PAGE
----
Artem Oleshko/123RF
 

Chinese Police Testing Facial Recognition Body Cameras, Glasses

  • 11 February 2018
  • Sam Mire

China’s reputation as a state reliant on surveillance to monitor its many categorizations of crime is not going away anytime soon. In fact, with each passing day, stories of China’s near-constant monitoring of its citizens only seem to get stranger. It’s now been reported that the Chinese police are testing both sunglasses and body cameras with built-in facial recognition technology.

Local Chinese media reports confirm that police in the city of Zhengzhou are testing the facial-recognition glasses, primarily in train stations and airports. The glasses – which have been compared visually to a darker-tinted Google Glass – are linked to Chinese police databases, and use the facial recognition technology to identify wanted alleged criminals.

Though details of how the glasses work have been released, questions remain. It’s been reported that police must actively take a photograph of a ‘suspicious individual’ in order to run their face through the database, and that this process has already resulted in the apprehension of seven suspects wanted for alleged crimes, and 26 people alleged to have been using false identification.

The question is, in a city such as Zhengzhou, which is an ‘emerging megacity’ with 8.6 million residents plus hordes of tourists, how does an officer so effectively identify and photograph a ‘suspicious individual’? One would hope that civil rights parameters are being placed on the process of identity gathering, but it’s hard to imagine that such a system of presumed suspicion based upon the observation of non-criminal activity would be allowed by American courts.

It has been reported that the makers of the glasses are Beijing LLVision Technology Co., Ltd., a company for which there is little public record. The smart shades provide a police officer with an individual’s name and address if they are registered in the police database. But the facial-recognition glasses are just one of the new technologies police will be equipped with, as officers in Beijing and Tianjin will be testing body cameras that serve a similar purpose.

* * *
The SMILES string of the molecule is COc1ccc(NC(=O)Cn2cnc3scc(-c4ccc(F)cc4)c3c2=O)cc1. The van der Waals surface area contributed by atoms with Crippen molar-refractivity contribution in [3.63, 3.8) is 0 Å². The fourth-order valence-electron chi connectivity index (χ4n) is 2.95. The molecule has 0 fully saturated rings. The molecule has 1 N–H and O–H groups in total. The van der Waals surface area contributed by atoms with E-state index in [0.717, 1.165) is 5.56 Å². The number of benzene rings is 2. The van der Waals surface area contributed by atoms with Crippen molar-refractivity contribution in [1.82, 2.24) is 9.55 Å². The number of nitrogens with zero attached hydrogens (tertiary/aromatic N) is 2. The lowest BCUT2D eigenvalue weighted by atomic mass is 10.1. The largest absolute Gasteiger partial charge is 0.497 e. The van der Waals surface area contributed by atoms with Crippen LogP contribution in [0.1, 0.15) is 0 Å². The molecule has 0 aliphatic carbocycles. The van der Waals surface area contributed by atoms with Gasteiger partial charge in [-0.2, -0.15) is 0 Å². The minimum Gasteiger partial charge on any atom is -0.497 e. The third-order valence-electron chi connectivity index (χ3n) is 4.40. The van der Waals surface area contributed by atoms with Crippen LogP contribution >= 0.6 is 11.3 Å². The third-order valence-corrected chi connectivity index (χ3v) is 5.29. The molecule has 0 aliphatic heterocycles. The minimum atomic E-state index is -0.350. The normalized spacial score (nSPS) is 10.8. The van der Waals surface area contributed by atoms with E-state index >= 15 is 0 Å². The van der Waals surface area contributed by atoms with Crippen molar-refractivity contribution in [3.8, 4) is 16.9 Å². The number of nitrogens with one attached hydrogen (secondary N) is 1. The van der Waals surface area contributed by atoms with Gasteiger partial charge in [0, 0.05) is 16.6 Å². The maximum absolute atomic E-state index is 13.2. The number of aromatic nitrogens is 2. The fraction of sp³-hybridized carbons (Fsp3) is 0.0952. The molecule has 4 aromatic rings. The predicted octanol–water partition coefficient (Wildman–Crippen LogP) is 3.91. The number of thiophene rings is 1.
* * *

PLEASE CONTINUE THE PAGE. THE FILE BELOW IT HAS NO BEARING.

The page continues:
According to a report via the South China Morning Post, Beijing-based startup Nebula Science and Technology provided the cameras, which allow for “720-degree” panoramic footage that captures ‘aggressive’ behavior and are also connected to a police database to utilize face-recognition capability. There’s no word yet on whether these body cams automatically recognize faces and/or work in conjunction with glasses that require pictures to be taken from the officer’s perspective.

The latest iterations of tech for surveillance purposes fall in line with China’s general approach. It is a nation that is on pace to have more than 600 million CCTV cameras in operation by 2020, and routinely cracks down on VPNs while rigorously targeting individual, and especially minority, internet and telecommunications activity.

About Sam Mire

Sam is a Market Research Analyst at Disruptor Daily. He's a trained journalist with experience in the field of disruptive technology. He’s versed in the impact that blockchain technology is having on industries of today, from healthcare to cannabis. He’s written extensively on the individuals and companies shaping the future of tech, working directly with many of them to advance their vision. Sam is known for writing work that brings value to industry professionals and the generally curious – as well as an occasional smile to the face.

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